— Katherine Mogg
Noticing the little things (Photo courtesy Emily Guseman)

Noticing the little things (Photo courtesy Emily Guseman)

One thing we didn’t do as well as I had hoped is to just make it a part of your life from the start. When a kid grows up going out for a hike or camping or skiing every few days or every weekend, even when they’re a baby and don’t have any input, that’s the expectation that’s set. It’s harder to pull a kid away from the house one weekend a month when they spend the other three weekends playing inside and that’s what they expect to do.
— Evan O'Toole
Jill and Eric Woltkamp's daughter takes a break from skiing (Photo courtesy Jill WOltkamp)

Jill and Eric Woltkamp's daughter takes a break from skiing (Photo courtesy Jill WOltkamp)

I am not a parent, but I take a lot of other people’s children outdoors. Making time for you and your children to enjoy the outdoors separate from each other can be really beneficial for both. Send your kids to camp or just a few hours of lessons. As a ski instructor, I had lots of students who hated skiing turn around to loving it. I’m not special, but I don’t come with the emotions from previous experiences or frustrations from everyday life.
— Cynthia Dywan
When raising our kids, I tried hard to spend lots of time outside, but when they hit the independent teen years, it did not seem to stick. This past winter, though, my then 19-year-old son and his girlfriend went to the Upper Peninsula of Michigan to winter camp and hike across a bit of Lake Superior to Grand Island. Feels good that it seems to have rubbed off a bit!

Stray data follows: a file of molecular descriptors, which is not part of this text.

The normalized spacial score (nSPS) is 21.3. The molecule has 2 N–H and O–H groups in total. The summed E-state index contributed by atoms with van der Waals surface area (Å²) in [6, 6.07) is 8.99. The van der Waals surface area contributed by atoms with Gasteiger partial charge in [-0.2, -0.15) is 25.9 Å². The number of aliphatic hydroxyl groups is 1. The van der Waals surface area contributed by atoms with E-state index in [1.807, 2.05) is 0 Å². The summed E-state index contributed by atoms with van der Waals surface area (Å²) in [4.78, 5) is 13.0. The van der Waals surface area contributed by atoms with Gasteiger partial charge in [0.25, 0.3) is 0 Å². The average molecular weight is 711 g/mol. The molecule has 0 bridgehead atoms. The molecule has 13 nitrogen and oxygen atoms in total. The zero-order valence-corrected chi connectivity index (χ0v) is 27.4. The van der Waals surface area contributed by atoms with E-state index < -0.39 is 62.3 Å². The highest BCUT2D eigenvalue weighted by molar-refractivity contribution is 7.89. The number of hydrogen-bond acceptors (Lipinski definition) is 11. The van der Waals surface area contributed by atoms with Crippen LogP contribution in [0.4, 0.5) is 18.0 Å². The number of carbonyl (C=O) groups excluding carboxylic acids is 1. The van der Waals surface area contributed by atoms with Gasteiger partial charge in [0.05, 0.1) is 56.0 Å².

— Tony Pitts
Just. Keep. Going. Outside.
— Melissa Matz

Looking for more inspiration?

Here are some books that fellow outdoorsy parents recommend


A Sense of Wonder, Rachel Carson

Last Child in the Woods, Richard Louv

How to Raise a Wild Child, Scott Sampson

Crow Boy, Taro Yashima

The Lorax, Dr. Seuss

Online resources you might find helpful and inspiring

Hike It Baby is an organization dedicated to getting families together and out into nature with birth to school age kids. With over 300 branches, they are a great resource to connect you with others for hikes and outdoor activities in your local area.
FacebookTwitter, Instagram: @hikeitbaby

Family Adventure Project: Stuart and Kirstie are a husband and wife team who share an adventurous spirit, a passion for independent travel and three growing children. Their multi-award winning blog, The Family Adventure Project, is part of a long term experiment in doing adventurous things together as a family.
Facebook, Twitter, Instagram: @familyadventureproject

Backwoods Mama runs a blog on getting outdoors with children. It is filled with helpful advice and tips for parents looking to get outside more often with their own kids, based on her own experiences of hiking, biking, camping, rock climbing and skiing as a family around the western provinces of Canada, the west coast of the US and further abroad.
Facebook, Twitter, Instagram: @thebackwoodsmama

Adventure Mamas is a nonprofit organization that supports women’s health and wellness through adventure. They run expeditions, community events, and workshops focused on wellness. Their blog also has plenty of great content to help moms lead active and adventurous lives both with their kids AND for their own sakes. 
Facebook, Instagram: @adventuremamas

The more risks you allow children to take, the better they learn to take care of themselves.
— Roald Dahl